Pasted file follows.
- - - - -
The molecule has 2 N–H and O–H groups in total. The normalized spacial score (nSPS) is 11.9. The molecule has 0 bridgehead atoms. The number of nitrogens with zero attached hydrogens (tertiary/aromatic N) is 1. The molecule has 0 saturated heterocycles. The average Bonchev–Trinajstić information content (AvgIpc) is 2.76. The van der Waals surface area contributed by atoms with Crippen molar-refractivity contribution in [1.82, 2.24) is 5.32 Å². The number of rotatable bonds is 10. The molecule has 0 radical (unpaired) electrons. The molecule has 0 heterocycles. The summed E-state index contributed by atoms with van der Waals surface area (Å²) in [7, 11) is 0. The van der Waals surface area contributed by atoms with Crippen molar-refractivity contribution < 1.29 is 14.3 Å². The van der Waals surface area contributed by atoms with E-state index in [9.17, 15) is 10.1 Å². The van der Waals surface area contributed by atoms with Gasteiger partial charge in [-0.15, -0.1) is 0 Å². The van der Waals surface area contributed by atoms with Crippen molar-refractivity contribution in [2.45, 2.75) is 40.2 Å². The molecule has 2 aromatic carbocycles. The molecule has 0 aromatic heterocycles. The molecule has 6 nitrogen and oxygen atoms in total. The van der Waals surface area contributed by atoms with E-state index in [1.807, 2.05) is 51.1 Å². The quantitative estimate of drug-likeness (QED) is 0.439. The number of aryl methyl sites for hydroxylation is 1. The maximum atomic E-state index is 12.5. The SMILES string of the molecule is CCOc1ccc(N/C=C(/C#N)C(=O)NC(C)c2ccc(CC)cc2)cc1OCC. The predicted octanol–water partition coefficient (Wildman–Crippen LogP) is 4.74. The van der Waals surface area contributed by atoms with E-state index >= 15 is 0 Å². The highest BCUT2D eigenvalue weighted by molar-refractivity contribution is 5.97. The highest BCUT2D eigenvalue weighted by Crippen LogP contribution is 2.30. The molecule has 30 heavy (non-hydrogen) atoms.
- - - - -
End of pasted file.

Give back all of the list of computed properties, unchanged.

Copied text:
The molecule has 2 N–H and O–H groups in total. The normalized spacial score (nSPS) is 11.9. The molecule has 0 bridgehead atoms. The number of nitrogens with zero attached hydrogens (tertiary/aromatic N) is 1. The molecule has 0 saturated heterocycles. The average Bonchev–Trinajstić information content (AvgIpc) is 2.76. The van der Waals surface area contributed by atoms with Crippen molar-refractivity contribution in [1.82, 2.24) is 5.32 Å². The number of rotatable bonds is 10. The molecule has 0 radical (unpaired) electrons. The molecule has 0 heterocycles. The summed E-state index contributed by atoms with van der Waals surface area (Å²) in [7, 11) is 0. The van der Waals surface area contributed by atoms with Crippen molar-refractivity contribution < 1.29 is 14.3 Å². The van der Waals surface area contributed by atoms with E-state index in [9.17, 15) is 10.1 Å². The van der Waals surface area contributed by atoms with Gasteiger partial charge in [-0.15, -0.1) is 0 Å². The van der Waals surface area contributed by atoms with Crippen molar-refractivity contribution in [2.45, 2.75) is 40.2 Å². The molecule has 2 aromatic carbocycles. The molecule has 0 aromatic heterocycles. The molecule has 6 nitrogen and oxygen atoms in total. The van der Waals surface area contributed by atoms with E-state index in [1.807, 2.05) is 51.1 Å². The quantitative estimate of drug-likeness (QED) is 0.439. The number of aryl methyl sites for hydroxylation is 1. The maximum atomic E-state index is 12.5. The SMILES string of the molecule is CCOc1ccc(N/C=C(/C#N)C(=O)NC(C)c2ccc(CC)cc2)cc1OCC. The predicted octanol–water partition coefficient (Wildman–Crippen LogP) is 4.74. The van der Waals surface area contributed by atoms with E-state index >= 15 is 0 Å². The highest BCUT2D eigenvalue weighted by molar-refractivity contribution is 5.97. The highest BCUT2D eigenvalue weighted by Crippen LogP contribution is 2.30. The molecule has 30 heavy (non-hydrogen) atoms.